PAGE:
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Thread: How does one feel after total thyroidectomy?

  1. #1
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    How does one feel after total thyroidectomy?

    I'm 38. About a month ago during a physical my doctor felt a couple of lumps. Well, ultrasound, endocrinologist, biopsy and a phone call with those not-so-fun words later, I'm struggling to decide what to do. I have a heterogeneous thyroid with papillary differentiated carcinoma. Lots of little nodules with one being 1cm.

    I've read plenty online and talked to a surgeon who says I'm right on the edge of recommended treatment. Doctors say the standard of care is to get the thyroid out, no matter what the chances of it turning into something else. I read that roughly a third of people out there have some cancerous cells in their thyroids but for the vast majority it doesn't turn into anything. But naturally I don't want to take chances that this can metastasize.

    My concern with just having it done is how will I feel after? I imagine that thyroid hormone levels can fluctuate throughout a person's day, but that won't happen if I'm on simple replacement.

    I'm a software engineer but I lead a fairly active lifestyle. I work out three times a week, I bike, I have two young kids who demand a lot of attention, and I have an active libido. How will those things change?

    How long a period of time does it take for the doctor to figure out the correct dosage for you?

    Has anyone used Thyrogen as an alternative to "going hypo?" Are there any drugs that counter the effects of going hypo? How frequently does one have to go hypo anyway and for how long?

    I'd like to live a long, healthy and active life if possible.

    Is it possible?

  2. #2
    Newbie New User jenny05g's Avatar
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    I can only respond for myself. I had a total thyroidectomy and lymphectomy in 1999, yet to this very minute have been swinging on the tsh fluctuations. It's amazing how you can spend 12 years between 150 and 175 mcg and still have a tsh of 5.9. That being said, I am able to function despite this. I'm an RN on a busy heart floor working full time 12 hr shifts, I work out and I have 2 children 8 and 12 years. I have went hypo for scans and have taken Thyrogen the past 2. I will NEVER willingly go hypo ever, as you feel so bad it's undescribable. The bad thing about Thyrogen that I had ran into was that some insurances give you a hard time covering it. But we fought and it was worth the fight.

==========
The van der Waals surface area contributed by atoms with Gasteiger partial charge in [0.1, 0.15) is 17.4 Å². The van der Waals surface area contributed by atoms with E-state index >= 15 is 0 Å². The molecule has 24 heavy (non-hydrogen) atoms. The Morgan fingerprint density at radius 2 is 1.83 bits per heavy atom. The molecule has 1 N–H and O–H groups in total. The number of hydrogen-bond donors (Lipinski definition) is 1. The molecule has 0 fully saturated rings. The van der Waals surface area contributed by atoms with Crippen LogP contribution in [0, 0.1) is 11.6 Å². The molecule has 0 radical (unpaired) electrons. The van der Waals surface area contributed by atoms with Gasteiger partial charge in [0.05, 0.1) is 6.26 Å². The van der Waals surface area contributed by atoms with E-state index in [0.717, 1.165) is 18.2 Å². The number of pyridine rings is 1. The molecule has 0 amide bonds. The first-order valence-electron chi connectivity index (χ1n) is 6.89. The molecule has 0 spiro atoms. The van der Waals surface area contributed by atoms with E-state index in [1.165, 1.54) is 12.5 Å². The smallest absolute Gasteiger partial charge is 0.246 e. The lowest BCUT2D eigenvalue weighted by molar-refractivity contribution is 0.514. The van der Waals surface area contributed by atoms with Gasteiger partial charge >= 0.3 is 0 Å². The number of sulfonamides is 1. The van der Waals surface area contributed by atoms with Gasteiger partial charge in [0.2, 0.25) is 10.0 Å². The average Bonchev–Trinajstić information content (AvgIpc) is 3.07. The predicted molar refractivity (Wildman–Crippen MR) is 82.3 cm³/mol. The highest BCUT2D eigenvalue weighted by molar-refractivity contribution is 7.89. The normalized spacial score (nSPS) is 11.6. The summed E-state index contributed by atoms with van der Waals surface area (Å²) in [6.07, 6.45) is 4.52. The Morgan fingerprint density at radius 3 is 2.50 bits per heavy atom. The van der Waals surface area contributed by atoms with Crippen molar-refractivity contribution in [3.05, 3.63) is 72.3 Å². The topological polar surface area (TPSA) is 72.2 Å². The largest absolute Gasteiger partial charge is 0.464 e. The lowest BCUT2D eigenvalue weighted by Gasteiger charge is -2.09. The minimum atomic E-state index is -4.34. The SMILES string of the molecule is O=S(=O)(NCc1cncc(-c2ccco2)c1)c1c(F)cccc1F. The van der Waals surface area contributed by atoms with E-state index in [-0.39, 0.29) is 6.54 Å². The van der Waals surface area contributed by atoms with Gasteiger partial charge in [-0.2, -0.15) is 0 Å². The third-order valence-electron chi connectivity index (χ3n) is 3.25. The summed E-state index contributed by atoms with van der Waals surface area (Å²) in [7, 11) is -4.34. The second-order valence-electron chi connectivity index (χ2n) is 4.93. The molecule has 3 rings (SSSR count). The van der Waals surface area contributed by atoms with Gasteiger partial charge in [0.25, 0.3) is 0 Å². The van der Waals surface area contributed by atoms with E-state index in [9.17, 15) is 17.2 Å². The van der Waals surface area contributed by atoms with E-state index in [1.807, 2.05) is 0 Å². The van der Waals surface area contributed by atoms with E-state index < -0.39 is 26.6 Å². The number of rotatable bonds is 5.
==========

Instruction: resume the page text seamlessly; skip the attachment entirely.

Hope this helps

  3. #3
    Administrator Top User pbj11's Avatar
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    Hi Jenny,

    Glad to hear you got the bugger removed, but sorry you're having tsh issues. Out of curiosity, what is going hypo and what is it for? I'm lost on this one. I have your run of the mill thyroid conking out, so have no idea about a lot of the surgical, etc. aspects. One of my SIL's had surgery and the other one has Hashimoto's.

    Thanks
    PBJ
    Husband diagnosed with NSCLC Stage IV in 3/2005. Fought & lived over 2 1/2 years with multiple lines of treatment.

    Post describing our journey: http://cancerforums.net/viewtopic.ph...er=asc&start=0

    Left my embrace to live with our Heavenly Father in October of 2007 and now breathes with ease forever. I will miss this gentle, giving soul with the easy smile for the rest of my days, but have faith we will be together again. He's just getting a little break from me!

  4. #4
    Newbie New User jenny05g's Avatar
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    Hi, going "hypo" is when you go off your thyroid hormone in order to have my scan to ensure you don't have any thyroid tissue left which can cause my cancer to recur. Having the synthroid in your system can mess up the scan and cause a false positive. Thyrogen injections are used more commonly now so you dont have to go hypo. If you can imagine not taking thyroid meds for 4-6 weeks, when you have no thyroid, it was bad. So the injections are nice!

  5. #5
    Administrator Top User pbj11's Avatar
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    Ahhhh, I see. So the medication offsets the bad side-effects of going off Synthroid. Do I have that right? I honestly don't think I'd know the difference, but I'm a lightweight and have no enlargement, etc. to worry about.

    Thank you very much for explaining!

    God bless,
    PBJ
    Husband diagnosed with NSCLC Stage IV in 3/2005. Fought & lived over 2 1/2 years with multiple lines of treatment.

    Post describing our journey: http://cancerforums.net/viewtopic.ph...er=asc&start=0

    Left my embrace to live with our Heavenly Father in October of 2007 and now breathes with ease forever. I will miss this gentle, giving soul with the easy smile for the rest of my days, but have faith we will be together again. He's just getting a little break from me!

 
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